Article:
Passed by the state Senate on Feb. 1st, 2017, the Majority Coalition Caucus proposal now moves on to the Democratic-controlled House, where it will be the basis of negotiation as both parties continue working toward a compromise.

Washington Policy Center — Summary

Higher education infrastructure investment program
  • Senate Bill 5684
    • Lead Sponsors: Senators Guy Palumbo (D) and Lynda Wilson (R)
    • Status: Senate Committee on Higher Education

Creates the Higher Education Infrastructure Program. The purpose of the Program is to leverage state spending on capital projects in high-demand fields of study in partnership with Washington employers.

Promoting agriculture science education in schools
  • Senate Bill 5318
    • Lead Sponsor: Senator Sam Hunt (D)Status: Senate Early Learning & K-12
  • Companion House Bill 1453
    • Lead Sponsor: Rep. Brian Blake (D)
    • Status: House Committee on Education

Directs OSPI to designate one or more high schools to serve as lighthouse programs on how to combine agriculture science education with a focus on STEM and partnerships with businesses and the community.

Creates the Agriculture Science Education Grant Program to award grants to provide professional development for certificated instructors, obtain consumable laboratory equipment supplies, acquire equipment commonly used in the agriculture industry, and cover administrative costs.

 Working Forests

Forest riparian easement program
  • House Bill 1531
    • Lead Sponsor: Reps. Mike Chapman (D) and Richard DeBolt (R)
    • Status: House Agriculture & Natural Resources
  • Companion Senate Bill 5394
    • Lead Sponsor: Senators Ann Rivers (R) and Dean Takko (D)
    • Status: Senate Natural Resources

Expands the definition of qualifying timber under the Forest Riparian Easement Program to include timber that the owner is required to leave unharvested by the forest practices rules.

Directs the Department of Natural Resources to share information regarding the carbon storage benefits of the Forest Riparian Easement Program with other state programs, and to promote the expansion of the Forest Riparian Easement Program as part of the state’s climate strategy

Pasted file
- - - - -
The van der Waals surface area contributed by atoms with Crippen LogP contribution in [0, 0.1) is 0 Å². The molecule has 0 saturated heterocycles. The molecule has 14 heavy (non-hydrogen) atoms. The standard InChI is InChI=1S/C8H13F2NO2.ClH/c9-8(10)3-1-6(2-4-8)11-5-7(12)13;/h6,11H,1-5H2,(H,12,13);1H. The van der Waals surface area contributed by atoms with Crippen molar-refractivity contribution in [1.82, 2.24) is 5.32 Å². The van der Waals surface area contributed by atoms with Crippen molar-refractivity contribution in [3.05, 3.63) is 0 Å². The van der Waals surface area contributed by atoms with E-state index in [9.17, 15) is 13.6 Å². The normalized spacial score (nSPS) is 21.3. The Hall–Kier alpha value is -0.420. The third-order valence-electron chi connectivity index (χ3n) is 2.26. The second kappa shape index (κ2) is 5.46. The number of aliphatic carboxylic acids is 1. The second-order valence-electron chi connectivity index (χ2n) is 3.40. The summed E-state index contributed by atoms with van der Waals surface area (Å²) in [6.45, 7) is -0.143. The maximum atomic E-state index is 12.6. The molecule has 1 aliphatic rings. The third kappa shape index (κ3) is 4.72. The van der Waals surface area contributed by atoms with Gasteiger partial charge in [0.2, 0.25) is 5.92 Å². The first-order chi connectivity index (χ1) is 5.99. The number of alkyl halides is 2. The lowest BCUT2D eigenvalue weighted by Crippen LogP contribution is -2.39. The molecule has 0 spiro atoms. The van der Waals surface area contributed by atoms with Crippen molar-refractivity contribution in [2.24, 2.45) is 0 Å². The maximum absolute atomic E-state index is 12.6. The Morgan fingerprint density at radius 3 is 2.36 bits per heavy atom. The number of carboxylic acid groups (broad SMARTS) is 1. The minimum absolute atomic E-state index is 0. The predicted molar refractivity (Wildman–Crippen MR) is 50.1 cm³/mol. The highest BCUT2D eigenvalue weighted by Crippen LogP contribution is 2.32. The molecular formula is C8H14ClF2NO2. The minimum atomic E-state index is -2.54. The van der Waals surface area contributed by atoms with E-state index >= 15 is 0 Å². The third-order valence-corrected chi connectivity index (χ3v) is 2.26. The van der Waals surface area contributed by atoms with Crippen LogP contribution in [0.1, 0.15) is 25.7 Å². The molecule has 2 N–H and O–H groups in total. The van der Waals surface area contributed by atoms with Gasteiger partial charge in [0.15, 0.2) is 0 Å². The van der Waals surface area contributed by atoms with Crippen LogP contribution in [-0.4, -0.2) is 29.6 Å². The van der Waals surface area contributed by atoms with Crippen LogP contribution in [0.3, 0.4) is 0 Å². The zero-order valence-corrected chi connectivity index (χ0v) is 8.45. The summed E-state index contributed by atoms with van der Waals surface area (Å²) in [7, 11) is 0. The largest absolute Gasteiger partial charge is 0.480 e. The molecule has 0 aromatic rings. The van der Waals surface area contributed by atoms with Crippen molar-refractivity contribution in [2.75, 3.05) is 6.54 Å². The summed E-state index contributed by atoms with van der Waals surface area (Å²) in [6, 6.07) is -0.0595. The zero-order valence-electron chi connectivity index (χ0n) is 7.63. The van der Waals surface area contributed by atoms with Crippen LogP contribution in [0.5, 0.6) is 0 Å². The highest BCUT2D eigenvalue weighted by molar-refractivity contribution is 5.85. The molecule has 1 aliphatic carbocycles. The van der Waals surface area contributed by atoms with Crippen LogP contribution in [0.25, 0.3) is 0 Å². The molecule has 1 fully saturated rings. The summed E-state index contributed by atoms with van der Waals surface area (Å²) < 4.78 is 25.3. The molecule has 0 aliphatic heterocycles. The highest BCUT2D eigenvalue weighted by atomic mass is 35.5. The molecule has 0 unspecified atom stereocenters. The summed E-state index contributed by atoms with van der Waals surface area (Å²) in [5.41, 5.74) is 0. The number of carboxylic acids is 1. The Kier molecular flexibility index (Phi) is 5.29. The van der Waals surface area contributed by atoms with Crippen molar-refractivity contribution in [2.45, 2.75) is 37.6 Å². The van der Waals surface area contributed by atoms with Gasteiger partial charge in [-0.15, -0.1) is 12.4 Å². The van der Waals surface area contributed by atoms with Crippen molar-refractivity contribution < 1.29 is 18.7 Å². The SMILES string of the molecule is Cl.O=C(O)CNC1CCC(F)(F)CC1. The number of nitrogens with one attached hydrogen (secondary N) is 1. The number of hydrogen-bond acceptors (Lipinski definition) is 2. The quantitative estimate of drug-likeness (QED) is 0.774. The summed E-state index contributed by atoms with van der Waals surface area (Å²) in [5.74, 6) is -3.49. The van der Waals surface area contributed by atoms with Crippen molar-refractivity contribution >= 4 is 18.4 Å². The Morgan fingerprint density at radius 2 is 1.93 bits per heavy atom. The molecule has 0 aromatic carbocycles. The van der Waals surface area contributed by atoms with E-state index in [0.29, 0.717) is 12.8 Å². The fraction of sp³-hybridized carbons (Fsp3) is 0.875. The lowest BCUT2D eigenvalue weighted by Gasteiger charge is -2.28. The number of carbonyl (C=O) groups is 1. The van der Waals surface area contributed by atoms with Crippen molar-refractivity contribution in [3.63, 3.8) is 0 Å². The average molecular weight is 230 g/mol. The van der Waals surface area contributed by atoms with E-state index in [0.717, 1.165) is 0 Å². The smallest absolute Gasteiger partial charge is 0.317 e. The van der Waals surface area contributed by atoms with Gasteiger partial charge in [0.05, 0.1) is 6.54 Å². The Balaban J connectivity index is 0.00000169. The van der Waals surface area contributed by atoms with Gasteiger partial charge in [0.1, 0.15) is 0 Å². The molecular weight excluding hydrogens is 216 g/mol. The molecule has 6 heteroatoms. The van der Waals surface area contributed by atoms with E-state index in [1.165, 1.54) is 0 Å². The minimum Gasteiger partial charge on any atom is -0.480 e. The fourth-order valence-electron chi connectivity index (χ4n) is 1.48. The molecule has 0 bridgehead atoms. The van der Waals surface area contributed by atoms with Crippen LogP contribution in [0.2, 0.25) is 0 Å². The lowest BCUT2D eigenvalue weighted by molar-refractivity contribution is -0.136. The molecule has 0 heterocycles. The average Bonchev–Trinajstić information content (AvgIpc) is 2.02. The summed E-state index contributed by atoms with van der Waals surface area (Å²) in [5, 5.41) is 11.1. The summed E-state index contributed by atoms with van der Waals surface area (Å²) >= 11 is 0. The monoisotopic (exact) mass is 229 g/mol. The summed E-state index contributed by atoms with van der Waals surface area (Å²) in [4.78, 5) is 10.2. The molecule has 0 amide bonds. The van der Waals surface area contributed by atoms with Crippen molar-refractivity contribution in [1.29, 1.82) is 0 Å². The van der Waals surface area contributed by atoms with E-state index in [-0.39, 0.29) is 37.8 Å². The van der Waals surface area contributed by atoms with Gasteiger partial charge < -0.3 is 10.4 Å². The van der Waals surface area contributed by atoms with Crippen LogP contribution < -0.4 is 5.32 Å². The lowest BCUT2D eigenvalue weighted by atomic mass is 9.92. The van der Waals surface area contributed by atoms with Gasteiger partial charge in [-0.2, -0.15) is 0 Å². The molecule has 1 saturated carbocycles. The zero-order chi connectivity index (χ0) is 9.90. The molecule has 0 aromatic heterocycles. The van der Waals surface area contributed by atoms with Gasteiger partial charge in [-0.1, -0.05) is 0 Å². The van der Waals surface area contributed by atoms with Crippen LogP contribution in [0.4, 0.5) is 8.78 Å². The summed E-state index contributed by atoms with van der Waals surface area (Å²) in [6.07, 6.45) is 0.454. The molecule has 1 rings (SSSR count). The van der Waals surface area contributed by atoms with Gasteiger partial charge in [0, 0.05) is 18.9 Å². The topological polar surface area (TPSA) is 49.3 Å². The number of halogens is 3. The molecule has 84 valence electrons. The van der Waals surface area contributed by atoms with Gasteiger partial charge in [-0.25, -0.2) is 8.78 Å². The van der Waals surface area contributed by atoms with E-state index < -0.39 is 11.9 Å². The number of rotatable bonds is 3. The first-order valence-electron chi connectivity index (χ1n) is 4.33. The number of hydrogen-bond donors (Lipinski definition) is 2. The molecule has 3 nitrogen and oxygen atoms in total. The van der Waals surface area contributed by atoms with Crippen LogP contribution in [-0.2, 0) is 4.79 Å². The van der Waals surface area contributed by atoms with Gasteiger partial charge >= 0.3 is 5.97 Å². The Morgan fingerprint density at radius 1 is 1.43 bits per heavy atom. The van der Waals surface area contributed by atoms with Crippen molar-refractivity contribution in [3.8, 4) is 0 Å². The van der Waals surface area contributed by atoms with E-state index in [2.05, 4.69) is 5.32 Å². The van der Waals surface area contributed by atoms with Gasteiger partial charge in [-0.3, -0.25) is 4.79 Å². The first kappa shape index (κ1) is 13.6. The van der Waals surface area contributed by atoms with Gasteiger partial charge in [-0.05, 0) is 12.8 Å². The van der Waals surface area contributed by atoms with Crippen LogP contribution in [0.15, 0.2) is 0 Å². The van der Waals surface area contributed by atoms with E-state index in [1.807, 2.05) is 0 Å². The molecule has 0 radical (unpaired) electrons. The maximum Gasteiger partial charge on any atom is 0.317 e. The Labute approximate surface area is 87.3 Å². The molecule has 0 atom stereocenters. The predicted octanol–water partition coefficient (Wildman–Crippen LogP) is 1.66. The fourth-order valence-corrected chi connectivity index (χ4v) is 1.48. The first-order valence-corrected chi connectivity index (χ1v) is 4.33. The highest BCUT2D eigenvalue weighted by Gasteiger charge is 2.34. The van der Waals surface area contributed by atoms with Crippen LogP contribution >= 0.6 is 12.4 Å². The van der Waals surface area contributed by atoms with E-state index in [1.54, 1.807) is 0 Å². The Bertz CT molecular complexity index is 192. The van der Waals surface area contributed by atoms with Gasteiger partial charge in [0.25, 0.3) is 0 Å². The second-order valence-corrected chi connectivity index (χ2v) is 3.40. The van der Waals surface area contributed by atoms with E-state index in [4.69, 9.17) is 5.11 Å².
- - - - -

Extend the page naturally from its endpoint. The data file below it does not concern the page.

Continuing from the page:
Background: The Forest Riparian Easement Program is a program managed by the Department of Natural Resources to acquire 50-year easements along riparian and other sensitive aquatic areas from small forest landowners who are willing to sell or donate easements to the state.

Cross-laminated timber in public buildings
  • Senate Bill 5379
    • Lead Sponsor: Senator John McCoy (D)
    • Status: Senate State Government

Constructing all new public buildings with cross-laminated timber.

Requires new public buildings that are twelve stories or less to be constructed with cross-laminated timber. Allows the department of enterprise services to grant a waiver to a public agency or a municipality from the requirements mentioned above.

Learn more about Washington State’s cross-laminated timber opportunity

Cross-laminated timber
  • Senate Bill 5450
    • Lead Sponsor: Senators Marko Liias (D) and Judy Warnick (R)
    • Status: Senate Local Government

Requires the State Building Code Council to adopt rules for the use of cross-laminated timber (CLT) products for building construction.

  • Background: CLT is a wood panel consisting of three, five, or seven layers of dimensional lumber oriented at right angles to one another and then glued to form structural panels. Because of the strength and stability of CLT, it is increasingly used as an alternative for traditional structural materials, e.g., steel, concrete, and masonry. The State Building Code establishes minimum performance standards and requirements for construction and construction materials in the state, consistent with accepted standards of engineering, fire, and life safety. The State Building Code Council is responsible for adopting, amending, and maintaining the model codes and standards adopted by reference in the Act.

 Government That Works

Government performance

Establishes the Office of Performance Management within the office of the Governor, tasked with implementing a state strategic plan, assisting state agencies with Lean Management implementation, and partnering with organizations to conduct excellence assessments of state agencies.

Requires each state agency to adopt a strategic plan and conduct excellence assessments in coordination with OPM.

  • Background: Approximately ten states, including Washington, have established central offices to promote Lean performance management principles and programs in state agencies. Originally developed by Japanese corporations, Lean principles seek to increase efficiency and eliminate waste and inefficiency in operations, based upon continuous assessment and improvement. Washington’s office, Results Washington, was created by Governor Jay Inslee in a 2013 Executive Order, and operates within the Governor’s Office. Results Washington is headed by an appointed director and includes 12 full-time employees. An additional five employees from other agencies participate in year-long fellowships in which they learn Lean principles that may be applied in their agencies.